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SALT LAKE CITY — The University of Utah basketball program put a hold on the BYU-Utah rivalry game Wednesday, citing player safety as its main reason for the "cooling-off period."
That decision, however, is the wrong move and the reasoning is faulty at best.
Utah head coach Larry Krystkowiak said in a prepared statement that he approached Utah athletic director Chris Hill about holding off on the rivalry game shortly after BYU's Nick Emery took a shot at Utah's Brandon Taylor with an obvious and apparent punch to the upper body and face region during the Dec. 2 game.
"The level of emotions has escalated to the point where there is the potential for serious injury," Krystkowiak said. "Chris said he would support me in canceling next year's scheduled game against BYU. I called and let coach (Dave) Rose know our intentions a few days after our game (Dec. 2)."
"In the interests of our student-athlete welfare, he requested we cancel the BYU series until further notice," Hill added. "Given his reasons, I agreed to cancel next year's game. We will revisit resuming the rivalry at some point in the future."
Although a player's health should always be a factor in all aspects of the game, calling the rivalry off because of past indiscretions in the name of player safety is a misguided move and appears to be a power play against one's rival.
It's not that we don't believe Krystkowiak's desire for player safety, it's just that he and the university are using it as an excuse to drop the rivalry game.
In the most recent iteration of the rivalry game, Emery's punch was an indefensible action. But it was dealt with swiftly by Rose and shortly thereafter an apology was given from Emery. Does that negate the uncalled for actions of one player in an emotional game? No, but it's also not a reason to stop a rivalry game that has continued since 1909.
Utah, just like BYU, is guilty of letting emotions get the best of them in game situations within the last decade. And the two universities are not the only institutions in the country with this problem.
Yes, players should not be subject to being punched or any other form of intentional harm while playing the game, but putting the rivalry on hold is not an appropriate solution to a game that's bigger than either Krystkowiak or Hill.
If Utah wants to cancel the rivalry because it feels the Cougars offer no value to nonconference play, just be done with it and move on. Many will disagree, but at least it's a clear message. There are other fish in the sea and many other teams to schedule in college basketball. However, Krystkowiak does see value in the game based on comments made ahead of the game this year:
"You won't find too many programs that are playing in-state games as hard as this on a recurring home-and-home situation. I think this one's a little deeper than most, so I've never been opposed to keeping it going," Krystkowiak said a day before the rivalry game. "We've got our hands full, no doubt about it. But it is cool. As much as I'd want to complain and fight and hope that we didn't have to play BYU, there is something special about it."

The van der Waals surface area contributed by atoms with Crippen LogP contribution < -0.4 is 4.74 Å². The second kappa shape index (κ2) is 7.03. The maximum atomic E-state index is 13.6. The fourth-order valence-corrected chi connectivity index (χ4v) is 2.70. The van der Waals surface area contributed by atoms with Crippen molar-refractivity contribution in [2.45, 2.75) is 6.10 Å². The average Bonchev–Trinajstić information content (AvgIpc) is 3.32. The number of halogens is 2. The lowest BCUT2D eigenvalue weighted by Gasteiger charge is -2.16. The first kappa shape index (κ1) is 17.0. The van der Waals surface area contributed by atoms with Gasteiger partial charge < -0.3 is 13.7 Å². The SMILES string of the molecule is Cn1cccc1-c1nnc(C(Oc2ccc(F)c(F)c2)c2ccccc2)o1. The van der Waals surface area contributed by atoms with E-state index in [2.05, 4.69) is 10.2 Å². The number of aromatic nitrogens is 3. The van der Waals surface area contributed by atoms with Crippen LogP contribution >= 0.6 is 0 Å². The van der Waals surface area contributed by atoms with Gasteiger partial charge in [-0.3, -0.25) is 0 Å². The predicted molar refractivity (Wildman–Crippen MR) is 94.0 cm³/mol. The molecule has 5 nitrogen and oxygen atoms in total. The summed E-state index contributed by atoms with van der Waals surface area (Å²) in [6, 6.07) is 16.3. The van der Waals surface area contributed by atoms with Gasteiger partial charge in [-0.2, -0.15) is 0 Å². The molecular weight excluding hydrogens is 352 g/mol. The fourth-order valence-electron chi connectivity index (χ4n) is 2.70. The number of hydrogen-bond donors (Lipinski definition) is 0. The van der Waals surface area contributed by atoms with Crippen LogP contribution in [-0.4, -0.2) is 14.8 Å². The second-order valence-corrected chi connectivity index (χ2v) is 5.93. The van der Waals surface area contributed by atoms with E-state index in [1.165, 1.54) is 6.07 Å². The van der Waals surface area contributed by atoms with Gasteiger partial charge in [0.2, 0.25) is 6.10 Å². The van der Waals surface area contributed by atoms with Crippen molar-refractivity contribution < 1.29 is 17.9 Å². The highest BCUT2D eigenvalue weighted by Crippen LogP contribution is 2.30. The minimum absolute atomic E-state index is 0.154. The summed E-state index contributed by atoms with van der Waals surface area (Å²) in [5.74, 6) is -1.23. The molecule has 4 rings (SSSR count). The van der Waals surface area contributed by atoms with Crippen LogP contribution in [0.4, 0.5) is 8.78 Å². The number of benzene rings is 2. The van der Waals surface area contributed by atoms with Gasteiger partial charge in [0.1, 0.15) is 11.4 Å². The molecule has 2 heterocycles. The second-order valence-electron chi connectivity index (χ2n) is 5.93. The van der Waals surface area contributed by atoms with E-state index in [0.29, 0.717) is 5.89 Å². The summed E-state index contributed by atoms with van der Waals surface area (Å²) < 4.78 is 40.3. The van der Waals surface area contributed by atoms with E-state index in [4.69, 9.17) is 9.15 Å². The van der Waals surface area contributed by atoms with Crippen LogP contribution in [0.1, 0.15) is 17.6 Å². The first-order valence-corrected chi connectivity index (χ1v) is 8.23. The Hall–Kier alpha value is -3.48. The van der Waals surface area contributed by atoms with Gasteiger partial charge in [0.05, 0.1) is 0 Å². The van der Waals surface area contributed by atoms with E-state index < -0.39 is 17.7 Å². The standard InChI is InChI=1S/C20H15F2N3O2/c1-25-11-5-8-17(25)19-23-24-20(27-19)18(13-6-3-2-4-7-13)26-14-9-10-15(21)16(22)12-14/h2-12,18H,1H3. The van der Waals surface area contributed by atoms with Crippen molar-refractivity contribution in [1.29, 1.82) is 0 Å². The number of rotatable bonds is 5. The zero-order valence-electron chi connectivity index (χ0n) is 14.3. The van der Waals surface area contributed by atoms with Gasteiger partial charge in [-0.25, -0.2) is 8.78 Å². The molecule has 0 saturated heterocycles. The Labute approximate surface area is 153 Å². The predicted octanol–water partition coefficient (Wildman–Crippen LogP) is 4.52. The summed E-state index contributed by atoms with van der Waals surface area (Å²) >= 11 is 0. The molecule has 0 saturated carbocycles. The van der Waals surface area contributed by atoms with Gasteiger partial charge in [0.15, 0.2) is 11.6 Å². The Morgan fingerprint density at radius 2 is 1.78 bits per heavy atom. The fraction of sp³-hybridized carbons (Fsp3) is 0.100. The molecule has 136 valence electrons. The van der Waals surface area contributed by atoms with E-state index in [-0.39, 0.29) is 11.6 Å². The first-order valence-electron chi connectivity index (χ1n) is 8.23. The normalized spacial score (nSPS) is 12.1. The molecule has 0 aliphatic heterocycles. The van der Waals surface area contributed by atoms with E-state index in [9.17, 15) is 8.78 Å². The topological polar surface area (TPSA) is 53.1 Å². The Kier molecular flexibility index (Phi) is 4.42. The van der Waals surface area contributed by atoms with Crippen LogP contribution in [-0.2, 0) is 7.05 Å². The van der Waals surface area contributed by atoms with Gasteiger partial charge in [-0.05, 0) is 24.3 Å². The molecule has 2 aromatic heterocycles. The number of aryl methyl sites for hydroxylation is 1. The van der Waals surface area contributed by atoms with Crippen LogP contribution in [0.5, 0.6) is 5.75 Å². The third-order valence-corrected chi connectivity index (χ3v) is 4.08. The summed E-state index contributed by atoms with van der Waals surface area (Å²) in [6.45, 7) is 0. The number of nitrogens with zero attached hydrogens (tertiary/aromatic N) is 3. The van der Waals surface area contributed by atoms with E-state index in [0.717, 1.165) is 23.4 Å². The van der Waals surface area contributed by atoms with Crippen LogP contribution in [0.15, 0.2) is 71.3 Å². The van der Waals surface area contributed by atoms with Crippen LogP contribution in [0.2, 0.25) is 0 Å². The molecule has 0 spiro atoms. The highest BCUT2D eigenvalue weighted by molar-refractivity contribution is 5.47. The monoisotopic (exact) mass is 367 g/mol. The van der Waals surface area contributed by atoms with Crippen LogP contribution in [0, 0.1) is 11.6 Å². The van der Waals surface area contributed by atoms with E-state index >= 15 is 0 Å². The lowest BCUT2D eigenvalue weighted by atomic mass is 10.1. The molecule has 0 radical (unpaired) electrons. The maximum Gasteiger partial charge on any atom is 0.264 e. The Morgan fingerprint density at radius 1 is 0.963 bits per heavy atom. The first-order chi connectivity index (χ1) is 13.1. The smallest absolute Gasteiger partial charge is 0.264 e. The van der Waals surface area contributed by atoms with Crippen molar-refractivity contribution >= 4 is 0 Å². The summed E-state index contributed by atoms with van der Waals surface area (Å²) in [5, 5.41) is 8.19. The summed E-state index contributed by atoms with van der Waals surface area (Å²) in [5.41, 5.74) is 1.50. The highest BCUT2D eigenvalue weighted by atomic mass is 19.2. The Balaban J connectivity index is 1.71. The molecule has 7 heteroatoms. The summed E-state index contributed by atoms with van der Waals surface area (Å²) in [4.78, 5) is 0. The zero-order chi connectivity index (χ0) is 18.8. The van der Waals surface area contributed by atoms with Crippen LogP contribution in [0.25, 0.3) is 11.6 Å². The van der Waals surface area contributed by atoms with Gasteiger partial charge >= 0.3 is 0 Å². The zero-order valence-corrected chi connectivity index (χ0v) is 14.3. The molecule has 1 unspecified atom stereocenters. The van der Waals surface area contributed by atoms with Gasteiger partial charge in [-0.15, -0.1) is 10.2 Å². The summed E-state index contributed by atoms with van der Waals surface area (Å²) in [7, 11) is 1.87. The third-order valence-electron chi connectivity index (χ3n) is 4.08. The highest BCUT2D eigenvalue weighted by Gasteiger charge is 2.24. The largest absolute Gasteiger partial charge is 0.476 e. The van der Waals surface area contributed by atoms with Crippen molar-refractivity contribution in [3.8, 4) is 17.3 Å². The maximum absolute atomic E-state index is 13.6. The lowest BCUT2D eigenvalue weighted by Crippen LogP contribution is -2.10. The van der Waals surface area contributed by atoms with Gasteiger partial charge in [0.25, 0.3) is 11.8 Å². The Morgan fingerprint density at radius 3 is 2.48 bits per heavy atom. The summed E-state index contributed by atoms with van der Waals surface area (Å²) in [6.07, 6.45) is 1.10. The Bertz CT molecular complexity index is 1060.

The game matters and there is "something special about it." But hiding behind player safety as the sole reason for putting the game on hold is disingenuous and embarrassing.
Basketball is a physical sport and emotions can get the best of players, coaches and fans alike. But that's not isolated to rivalry games alone or to the BYU-Utah matchup in basketball, football, baseball, volleyball, swimming, etc. Utah's players are no safer playing Colorado Friday or Arizona later in the year as they are playing BYU anytime of the year or any other team for that matter.
It's a game of risk where a player's safety is always in question. The only way around it is to simply be idle and do nothing, and I'm guessing shuttering the program is off the table in this equation.
Should Duke and North Carolina call it quits because of the potential for serious injury? What about Syracuse and Connecticut, Michigan and Michigan State, Kansas and Kansas State or Louisville and Kentucky?
Each rivalry game is different, the emotions are higher and there's an increased level of physicality, but all continue to move forward despite the risk of serious injury.
If Utah wants a break from BYU for a year or more, just take a break. But don't make a lame excuse.
In the words of Krystkowiak earlier this year: "I would think (the game) means a lot to all the Utah kids, whether you're on a BYU roster or a Utah roster. It's got a little extra significance to it and you want your guys on your squad to rise to the occasion."
It's time for Utah to rise to the occasion and admit that the decision to put a hold on the rivalry was a bad decision, particularly when the reasoning was solely based on the physical nature of the last few games.
Contributing: Mike Anderson